How much sleep do you really need?
The right amount of sleep largely depends on your age. The National Sleep Foundation recommends the following daily sleep allotment for different age groups.
For most adults, the National Sleep Foundation suggests at least seven hours of sleep each night is needed for proper cognitive and behavioral functions. An insufficient amount of sleep can lead to serious effects. Some studies show sleep deprivation can leave people vulnerable to attention lapses, reduced cognition, delayed reactions, and mood shifts.
It’s also been suggested that people can develop some degree of tolerance to chronic sleep deprivation. Even though their brains and bodies struggle due to lack of sleep, they may not be aware of their own shortage because less sleep feels normal to them. Lack of sleep has also been linked to a higher risk for certain diseases and medical conditions, such as obesity, type 2 diabetes, high blood pressure, heart disease, stroke, poor mental health, and early death.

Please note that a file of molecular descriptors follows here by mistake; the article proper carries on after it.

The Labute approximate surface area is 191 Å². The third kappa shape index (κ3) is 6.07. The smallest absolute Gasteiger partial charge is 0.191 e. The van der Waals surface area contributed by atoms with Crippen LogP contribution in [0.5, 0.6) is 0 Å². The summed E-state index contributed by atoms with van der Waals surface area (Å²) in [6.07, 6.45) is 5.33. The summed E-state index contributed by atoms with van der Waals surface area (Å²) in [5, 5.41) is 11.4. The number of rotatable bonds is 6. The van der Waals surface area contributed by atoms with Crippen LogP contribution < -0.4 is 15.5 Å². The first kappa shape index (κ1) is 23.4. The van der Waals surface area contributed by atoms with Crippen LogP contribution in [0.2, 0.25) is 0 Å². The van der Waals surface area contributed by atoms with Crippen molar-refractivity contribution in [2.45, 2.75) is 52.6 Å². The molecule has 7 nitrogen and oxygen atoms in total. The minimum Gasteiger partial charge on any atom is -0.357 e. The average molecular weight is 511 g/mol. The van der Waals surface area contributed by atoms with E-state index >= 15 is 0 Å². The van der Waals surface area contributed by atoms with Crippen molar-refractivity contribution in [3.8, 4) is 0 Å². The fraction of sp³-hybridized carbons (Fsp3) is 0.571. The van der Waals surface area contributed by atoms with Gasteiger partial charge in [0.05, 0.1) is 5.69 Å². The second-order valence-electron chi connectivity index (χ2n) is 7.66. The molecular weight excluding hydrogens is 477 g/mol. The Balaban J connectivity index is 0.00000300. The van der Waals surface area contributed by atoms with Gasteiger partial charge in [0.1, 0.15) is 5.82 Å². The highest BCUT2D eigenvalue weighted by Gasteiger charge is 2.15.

If you feel like you don’t get enough sleep each night, here are some small changes you can make to try to get the needed seven to nine hours:
Establish a realistic bedtime and stick to it every night, even on the weekends.
Maintain a comfortable temperature and low light levels in your bedroom.
Keep televisions, computers and tablets, cell phones, and other electronic devices out of your bedroom.
Abstain from caffeine, alcohol, and large meals a few hours before bedtime.
Refrain from using tobacco at any time of day or night.
Exercise during the day to help you wind down in the evening and prepare for sleep.